FAA Bill Calls for More Airport Security

By Erin Delmore

In a final push before summer recess, Congress made moves to increase airport security, decrease wait times and reimburse passengers for mishandled luggage. With Senate approval Wednesday, the bill to fund the FAA through September 2017 heads to President Obama’s desk.

The bill calls for enhanced security: doubling TSA teams outside the security perimeter in response to recent airport bombings in Istanbul and Brussels.

“We’re not going to be able to stop an attack once the person has already determined to give up his or her life, to take someone else’s life, but we could minimize the number of casualties by providing another perimeter, layer of security, on the outside of the terminal before people even enter that airport,” said Manny Gomez, founder and president of MG Security Services.

Congressman Donald Payne Jr. opposed the bill because of stricter background checks for airport employees that would dig 15 years into the past.

“I am concerned about the jobs that would be lost of residents of Newark and people in that area based on this poison bill that was added to the bill,” he said.

That provision comes on the heels of a suspected “insider threat” that downed a Russian airliner over Egypt last year. Investigators believe a bomb was smuggled aboard.

An investigation by the Associated Press tallied 345 security breaches at more than 30 U.S. airports between January 2004 and February of this year. The rate increased to one every 10 days over the past four years.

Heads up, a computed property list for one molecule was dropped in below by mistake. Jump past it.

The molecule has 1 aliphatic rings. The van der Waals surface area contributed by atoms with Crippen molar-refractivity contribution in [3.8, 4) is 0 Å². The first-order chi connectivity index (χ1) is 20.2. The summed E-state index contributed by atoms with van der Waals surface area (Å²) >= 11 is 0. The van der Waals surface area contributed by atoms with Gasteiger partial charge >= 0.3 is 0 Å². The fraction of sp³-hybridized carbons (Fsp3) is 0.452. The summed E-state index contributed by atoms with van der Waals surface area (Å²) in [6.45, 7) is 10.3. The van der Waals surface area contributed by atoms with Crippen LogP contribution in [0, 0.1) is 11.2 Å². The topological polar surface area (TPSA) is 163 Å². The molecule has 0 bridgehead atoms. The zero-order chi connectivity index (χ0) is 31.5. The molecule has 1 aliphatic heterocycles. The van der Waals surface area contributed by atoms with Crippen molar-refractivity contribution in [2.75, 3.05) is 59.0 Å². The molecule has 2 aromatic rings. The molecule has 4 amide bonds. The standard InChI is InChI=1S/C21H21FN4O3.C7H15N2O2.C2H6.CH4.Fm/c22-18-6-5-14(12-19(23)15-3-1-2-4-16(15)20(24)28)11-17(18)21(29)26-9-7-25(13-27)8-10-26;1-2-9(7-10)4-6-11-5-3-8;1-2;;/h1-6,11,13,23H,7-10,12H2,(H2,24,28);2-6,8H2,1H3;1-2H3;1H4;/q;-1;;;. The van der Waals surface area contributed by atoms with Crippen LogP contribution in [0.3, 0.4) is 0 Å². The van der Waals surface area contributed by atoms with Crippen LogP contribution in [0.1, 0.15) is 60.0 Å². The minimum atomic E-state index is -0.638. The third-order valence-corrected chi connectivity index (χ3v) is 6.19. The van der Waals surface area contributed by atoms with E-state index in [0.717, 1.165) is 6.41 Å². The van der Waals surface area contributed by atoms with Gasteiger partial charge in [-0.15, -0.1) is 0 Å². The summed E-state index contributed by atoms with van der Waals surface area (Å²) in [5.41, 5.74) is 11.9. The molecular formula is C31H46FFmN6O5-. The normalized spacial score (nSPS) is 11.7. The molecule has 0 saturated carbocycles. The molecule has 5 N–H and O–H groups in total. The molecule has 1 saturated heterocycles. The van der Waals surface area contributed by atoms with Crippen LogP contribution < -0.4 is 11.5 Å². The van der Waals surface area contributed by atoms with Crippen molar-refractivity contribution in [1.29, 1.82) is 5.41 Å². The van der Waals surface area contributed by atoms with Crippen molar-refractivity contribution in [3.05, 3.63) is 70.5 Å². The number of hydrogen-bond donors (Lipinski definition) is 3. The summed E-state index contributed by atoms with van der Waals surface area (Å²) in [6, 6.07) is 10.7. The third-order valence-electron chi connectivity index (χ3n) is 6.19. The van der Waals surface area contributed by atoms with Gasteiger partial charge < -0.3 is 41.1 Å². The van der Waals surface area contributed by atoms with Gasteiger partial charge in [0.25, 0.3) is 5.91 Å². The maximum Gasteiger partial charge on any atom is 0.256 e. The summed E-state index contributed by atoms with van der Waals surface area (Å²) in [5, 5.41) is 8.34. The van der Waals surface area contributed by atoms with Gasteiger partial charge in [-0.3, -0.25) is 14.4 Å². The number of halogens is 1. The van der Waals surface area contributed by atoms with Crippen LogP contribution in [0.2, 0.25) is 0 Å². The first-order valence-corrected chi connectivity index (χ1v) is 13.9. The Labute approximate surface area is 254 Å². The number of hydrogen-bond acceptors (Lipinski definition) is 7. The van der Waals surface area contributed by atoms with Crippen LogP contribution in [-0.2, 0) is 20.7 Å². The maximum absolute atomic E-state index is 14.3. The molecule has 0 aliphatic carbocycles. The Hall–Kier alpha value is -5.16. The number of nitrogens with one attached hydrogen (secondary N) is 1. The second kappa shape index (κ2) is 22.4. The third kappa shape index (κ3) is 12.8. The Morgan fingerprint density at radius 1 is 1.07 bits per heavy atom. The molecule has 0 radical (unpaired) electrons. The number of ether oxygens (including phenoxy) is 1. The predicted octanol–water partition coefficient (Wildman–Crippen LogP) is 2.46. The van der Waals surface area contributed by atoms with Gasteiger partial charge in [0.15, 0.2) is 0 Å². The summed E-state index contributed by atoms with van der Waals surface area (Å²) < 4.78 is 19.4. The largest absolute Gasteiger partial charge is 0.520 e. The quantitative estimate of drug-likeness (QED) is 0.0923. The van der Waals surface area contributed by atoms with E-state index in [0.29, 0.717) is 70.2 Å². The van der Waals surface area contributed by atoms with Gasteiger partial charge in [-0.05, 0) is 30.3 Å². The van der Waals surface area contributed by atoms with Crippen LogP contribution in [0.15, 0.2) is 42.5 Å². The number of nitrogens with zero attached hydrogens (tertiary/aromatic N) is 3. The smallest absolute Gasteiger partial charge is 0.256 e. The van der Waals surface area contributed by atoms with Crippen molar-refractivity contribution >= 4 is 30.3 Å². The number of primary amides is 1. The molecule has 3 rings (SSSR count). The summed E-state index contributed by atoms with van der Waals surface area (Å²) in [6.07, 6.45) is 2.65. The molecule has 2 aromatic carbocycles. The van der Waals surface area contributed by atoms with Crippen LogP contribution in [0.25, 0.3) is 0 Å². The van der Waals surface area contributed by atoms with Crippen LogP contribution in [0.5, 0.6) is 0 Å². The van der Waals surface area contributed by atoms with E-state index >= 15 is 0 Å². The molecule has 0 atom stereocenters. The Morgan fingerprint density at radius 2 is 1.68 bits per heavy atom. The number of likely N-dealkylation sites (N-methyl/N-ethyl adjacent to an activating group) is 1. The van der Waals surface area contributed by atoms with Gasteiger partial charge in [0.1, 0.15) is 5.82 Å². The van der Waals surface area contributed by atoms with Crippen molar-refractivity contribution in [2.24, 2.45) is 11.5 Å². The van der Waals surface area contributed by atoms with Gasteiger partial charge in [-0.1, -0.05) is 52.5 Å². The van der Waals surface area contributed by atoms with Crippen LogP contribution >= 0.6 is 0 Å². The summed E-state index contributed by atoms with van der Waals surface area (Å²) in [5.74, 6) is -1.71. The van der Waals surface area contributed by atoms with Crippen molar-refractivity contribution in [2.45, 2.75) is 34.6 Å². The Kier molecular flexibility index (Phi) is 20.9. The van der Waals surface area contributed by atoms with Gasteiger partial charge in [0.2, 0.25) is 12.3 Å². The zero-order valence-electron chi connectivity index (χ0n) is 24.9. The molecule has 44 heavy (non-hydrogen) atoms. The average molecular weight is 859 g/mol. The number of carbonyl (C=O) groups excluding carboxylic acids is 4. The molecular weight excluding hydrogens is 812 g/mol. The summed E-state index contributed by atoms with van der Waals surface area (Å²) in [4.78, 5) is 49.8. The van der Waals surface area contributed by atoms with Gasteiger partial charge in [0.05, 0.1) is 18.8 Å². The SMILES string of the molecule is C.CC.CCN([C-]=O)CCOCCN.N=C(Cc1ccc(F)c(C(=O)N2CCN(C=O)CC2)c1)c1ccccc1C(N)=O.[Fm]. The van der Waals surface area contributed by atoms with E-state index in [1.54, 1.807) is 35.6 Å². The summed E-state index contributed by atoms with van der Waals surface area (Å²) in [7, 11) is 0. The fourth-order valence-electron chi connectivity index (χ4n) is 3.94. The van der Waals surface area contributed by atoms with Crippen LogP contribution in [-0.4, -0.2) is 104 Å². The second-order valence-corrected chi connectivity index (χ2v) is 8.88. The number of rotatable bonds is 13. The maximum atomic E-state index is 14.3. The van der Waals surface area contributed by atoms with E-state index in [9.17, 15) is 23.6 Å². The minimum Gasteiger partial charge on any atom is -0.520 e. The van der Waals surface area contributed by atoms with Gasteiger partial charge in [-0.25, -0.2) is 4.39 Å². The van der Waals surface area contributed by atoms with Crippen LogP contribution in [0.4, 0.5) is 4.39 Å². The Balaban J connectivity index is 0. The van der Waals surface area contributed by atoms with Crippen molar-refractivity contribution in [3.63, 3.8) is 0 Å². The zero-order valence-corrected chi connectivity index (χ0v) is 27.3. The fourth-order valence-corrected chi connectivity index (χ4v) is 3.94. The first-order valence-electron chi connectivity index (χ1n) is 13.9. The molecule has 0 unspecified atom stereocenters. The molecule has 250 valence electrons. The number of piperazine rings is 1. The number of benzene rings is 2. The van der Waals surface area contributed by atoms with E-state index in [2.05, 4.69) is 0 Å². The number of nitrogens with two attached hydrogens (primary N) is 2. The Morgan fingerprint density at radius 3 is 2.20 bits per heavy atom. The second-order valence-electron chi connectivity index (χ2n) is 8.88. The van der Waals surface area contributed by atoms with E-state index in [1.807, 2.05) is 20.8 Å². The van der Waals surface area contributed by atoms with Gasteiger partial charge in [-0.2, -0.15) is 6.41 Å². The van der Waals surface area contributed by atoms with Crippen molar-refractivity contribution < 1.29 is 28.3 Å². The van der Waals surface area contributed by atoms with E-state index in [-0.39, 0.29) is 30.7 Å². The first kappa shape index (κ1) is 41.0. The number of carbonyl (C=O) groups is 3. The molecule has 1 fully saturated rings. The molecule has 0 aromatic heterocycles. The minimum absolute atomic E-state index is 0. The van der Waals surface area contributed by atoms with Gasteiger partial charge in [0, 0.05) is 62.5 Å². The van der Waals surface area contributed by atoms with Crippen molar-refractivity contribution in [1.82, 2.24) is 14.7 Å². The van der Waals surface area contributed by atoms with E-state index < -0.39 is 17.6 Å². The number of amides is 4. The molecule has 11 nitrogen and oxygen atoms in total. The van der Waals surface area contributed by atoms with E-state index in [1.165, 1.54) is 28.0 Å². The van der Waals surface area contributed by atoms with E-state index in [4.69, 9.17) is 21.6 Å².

“So if this person was able to do that, with no training and no direction simply by accident, what can a trained terrorist with multiple resources and a will to kill do in a similar situation?” asked Gomez.

The TSA is handling an influx of summer travelers, thanks to falling gas prices and a rebounding economy. The bill calls for the TSA to hire a marketing firm to promote enrollment in Precheck — a program that allows travelers vetted in advance by the TSA to enter expedited security lines.

“It really is a benefit because it gives you that assurance that you’re going to get through the checkpoint quickly and easily and it saves you the hassle of having to take off your shoes and divest those items out of your carry-on luggage,” said Michael McCarthy, regional public affairs manager for the TSA.

A bit of good news for travelers: the legislation calls for passengers to be reimbursed for checked bag fees when luggage has been lost or delayed by more than 12 hours for domestic flights, 15 for international flights.